June 29, 2022

Visual Expectation

With the next generation of consoles practically upon us, and the Wii-U unveiling set for a Nintendo Direct show tonight (so UbiSoft can talk about it tomorrow at their show!), it seems 1080p will be the default visual resolution for a new era of gaming. But graphics? I expect – nay, demand – good graphics these days…


It always amuses me that some can defend an average game by saying things like, “Oh, but it’s pushing graphical boundaries!”

I’ve been playing video games in some capacity now for three decades – it’s been the lifelong constant in a life that has shifted and changed beyond recognition. Whatever I am going through, however I am feeling, I’ve always had a game in my life at some point. From Quartet on the Sega Master System, to Plok on the SNES and Tombi! on the PS1, games have been there to amuse me, relax me and challenge me in ways that I’ve always found to be interesting, intriguing and enjoyable.

Quartet. Circa 1986.
Quartet – why yes, I was hooked on this game back in the 80s!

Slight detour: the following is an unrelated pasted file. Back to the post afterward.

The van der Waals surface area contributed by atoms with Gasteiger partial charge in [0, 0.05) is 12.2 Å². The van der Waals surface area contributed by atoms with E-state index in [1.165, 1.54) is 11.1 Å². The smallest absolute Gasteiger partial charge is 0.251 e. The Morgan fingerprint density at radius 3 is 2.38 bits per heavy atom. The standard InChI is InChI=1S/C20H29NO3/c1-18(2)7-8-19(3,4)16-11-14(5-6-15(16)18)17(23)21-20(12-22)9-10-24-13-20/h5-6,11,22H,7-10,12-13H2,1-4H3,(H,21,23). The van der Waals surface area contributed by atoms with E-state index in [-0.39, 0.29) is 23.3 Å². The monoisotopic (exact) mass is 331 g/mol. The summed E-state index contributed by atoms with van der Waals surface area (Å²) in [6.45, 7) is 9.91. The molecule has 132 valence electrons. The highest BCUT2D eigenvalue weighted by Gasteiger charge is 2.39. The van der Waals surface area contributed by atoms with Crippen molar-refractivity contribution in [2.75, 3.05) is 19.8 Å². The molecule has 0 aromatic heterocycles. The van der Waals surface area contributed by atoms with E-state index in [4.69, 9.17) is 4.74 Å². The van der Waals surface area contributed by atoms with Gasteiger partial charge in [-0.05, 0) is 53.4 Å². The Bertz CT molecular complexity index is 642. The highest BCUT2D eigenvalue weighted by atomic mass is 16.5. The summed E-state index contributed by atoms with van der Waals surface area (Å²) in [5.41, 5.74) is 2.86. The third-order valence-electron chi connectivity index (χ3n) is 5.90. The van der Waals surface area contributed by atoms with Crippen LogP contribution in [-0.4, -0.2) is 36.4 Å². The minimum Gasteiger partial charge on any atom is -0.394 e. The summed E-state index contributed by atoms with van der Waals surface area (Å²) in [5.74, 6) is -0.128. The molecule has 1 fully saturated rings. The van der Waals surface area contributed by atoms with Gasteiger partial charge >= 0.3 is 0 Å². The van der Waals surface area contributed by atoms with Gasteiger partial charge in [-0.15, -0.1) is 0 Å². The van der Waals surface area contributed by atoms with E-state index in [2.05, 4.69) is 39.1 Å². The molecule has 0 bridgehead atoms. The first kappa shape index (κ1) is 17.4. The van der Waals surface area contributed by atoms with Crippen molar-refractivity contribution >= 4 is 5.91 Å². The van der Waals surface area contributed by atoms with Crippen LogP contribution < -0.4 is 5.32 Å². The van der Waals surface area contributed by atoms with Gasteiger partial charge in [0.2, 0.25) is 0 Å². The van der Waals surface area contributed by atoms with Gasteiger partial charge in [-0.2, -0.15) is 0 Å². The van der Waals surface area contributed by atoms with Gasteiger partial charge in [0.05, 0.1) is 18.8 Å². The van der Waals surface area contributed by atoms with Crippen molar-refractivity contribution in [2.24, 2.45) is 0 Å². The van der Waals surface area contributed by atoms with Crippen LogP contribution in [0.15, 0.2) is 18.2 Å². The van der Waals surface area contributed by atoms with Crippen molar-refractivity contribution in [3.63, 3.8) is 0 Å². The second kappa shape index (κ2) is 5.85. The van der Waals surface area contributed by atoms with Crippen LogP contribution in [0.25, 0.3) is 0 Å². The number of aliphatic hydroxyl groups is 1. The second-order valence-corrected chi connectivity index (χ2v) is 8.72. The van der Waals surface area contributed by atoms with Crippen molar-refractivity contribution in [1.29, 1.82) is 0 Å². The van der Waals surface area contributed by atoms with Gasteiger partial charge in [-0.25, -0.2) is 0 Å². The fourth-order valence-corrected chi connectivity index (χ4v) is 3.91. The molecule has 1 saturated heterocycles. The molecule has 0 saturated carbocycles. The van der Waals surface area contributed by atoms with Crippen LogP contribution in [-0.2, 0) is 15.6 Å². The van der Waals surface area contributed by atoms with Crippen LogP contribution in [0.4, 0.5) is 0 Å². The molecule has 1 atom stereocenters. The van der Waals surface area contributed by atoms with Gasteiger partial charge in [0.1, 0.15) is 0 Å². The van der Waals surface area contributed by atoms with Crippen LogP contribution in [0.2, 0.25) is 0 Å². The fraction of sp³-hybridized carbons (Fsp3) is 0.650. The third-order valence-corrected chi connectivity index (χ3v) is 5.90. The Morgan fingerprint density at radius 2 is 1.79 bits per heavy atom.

Graphics and visual technology has changed much over the years. Once, we had rotoscoping. We had animators cut their teeth in the video game world before moving on to find their calling in television and movies. There was no voice acting so stories were told in text, a wide range of fonts and typefaces delivering lines dependent on mood and attitude. When we moved into three-dimensions, Doom was still using sprites and animation. Then came true three-dimensions, where the low polygon counts belied a new-found sense of freedom. These games today may look old, but at the time they were revolutionary and amazing to behold. It’s been a fast-changing decade or so, now we’re in the throws of high-definition and 60 frames a second. And oddly, we’re at an impasse all of a sudden. I can’t think of a game which is truly, genuinely ugly in recent years.

That’s not to say that there haven’t been questionable decisions, but most of the games I find ugly have more to do with lazy visual art style than any meaningful technical cock-up. Daggerdale was ugly, but in a sense the reason for that was in that it was boring – it was the sort of art direction grounded in a horrid cliche of browns and blacks, without actually doing anything with it. The Transformers games of late – they are somewhat pretty but ultimately I never see them pushing the boundaries of visual excitement. To call something “Ugly” now is more to refer to how the art design was messed up, rather than how the developers messed it up. People who thought their vision for how a game should look was a great idea – and it ended up not being so.